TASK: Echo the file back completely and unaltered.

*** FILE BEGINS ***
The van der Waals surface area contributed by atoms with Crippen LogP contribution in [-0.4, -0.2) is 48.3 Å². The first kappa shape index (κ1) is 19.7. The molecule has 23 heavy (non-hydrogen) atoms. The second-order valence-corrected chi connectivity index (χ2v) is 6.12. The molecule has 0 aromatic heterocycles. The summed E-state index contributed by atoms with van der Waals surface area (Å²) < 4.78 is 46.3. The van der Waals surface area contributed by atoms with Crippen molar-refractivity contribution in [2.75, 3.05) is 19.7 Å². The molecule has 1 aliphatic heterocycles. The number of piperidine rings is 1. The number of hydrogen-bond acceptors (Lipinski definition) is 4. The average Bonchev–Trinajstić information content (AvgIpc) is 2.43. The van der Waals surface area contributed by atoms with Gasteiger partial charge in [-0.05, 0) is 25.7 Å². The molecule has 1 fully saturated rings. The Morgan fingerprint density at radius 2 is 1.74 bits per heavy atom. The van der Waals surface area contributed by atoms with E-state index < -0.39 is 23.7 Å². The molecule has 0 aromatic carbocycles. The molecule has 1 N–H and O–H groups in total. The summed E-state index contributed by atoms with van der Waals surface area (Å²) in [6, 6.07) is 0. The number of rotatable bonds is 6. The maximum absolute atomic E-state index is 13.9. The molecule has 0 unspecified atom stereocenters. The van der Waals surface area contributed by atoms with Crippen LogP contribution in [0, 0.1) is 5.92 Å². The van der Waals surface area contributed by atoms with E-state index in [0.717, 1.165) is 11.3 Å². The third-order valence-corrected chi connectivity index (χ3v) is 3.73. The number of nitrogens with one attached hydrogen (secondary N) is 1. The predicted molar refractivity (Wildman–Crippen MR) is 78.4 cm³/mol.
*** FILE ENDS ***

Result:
The van der Waals surface area contributed by atoms with Crippen LogP contribution in [-0.4, -0.2) is 48.3 Å². The first kappa shape index (κ1) is 19.7. The molecule has 23 heavy (non-hydrogen) atoms. The second-order valence-corrected chi connectivity index (χ2v) is 6.12. The molecule has 0 aromatic heterocycles. The summed E-state index contributed by atoms with van der Waals surface area (Å²) < 4.78 is 46.3. The van der Waals surface area contributed by atoms with Crippen molar-refractivity contribution in [2.75, 3.05) is 19.7 Å². The molecule has 1 aliphatic heterocycles. The number of piperidine rings is 1. The number of hydrogen-bond acceptors (Lipinski definition) is 4. The average Bonchev–Trinajstić information content (AvgIpc) is 2.43. The van der Waals surface area contributed by atoms with Gasteiger partial charge in [-0.05, 0) is 25.7 Å². The molecule has 1 fully saturated rings. The Morgan fingerprint density at radius 2 is 1.74 bits per heavy atom. The van der Waals surface area contributed by atoms with E-state index < -0.39 is 23.7 Å². The molecule has 0 aromatic carbocycles. The molecule has 1 N–H and O–H groups in total. The summed E-state index contributed by atoms with van der Waals surface area (Å²) in [6, 6.07) is 0. The number of rotatable bonds is 6. The maximum absolute atomic E-state index is 13.9. The molecule has 0 unspecified atom stereocenters. The van der Waals surface area contributed by atoms with Crippen LogP contribution in [0, 0.1) is 5.92 Å². The van der Waals surface area contributed by atoms with E-state index in [0.717, 1.165) is 11.3 Å². The third-order valence-corrected chi connectivity index (χ3v) is 3.73. The number of nitrogens with one attached hydrogen (secondary N) is 1. The predicted molar refractivity (Wildman–Crippen MR) is 78.4 cm³/mol.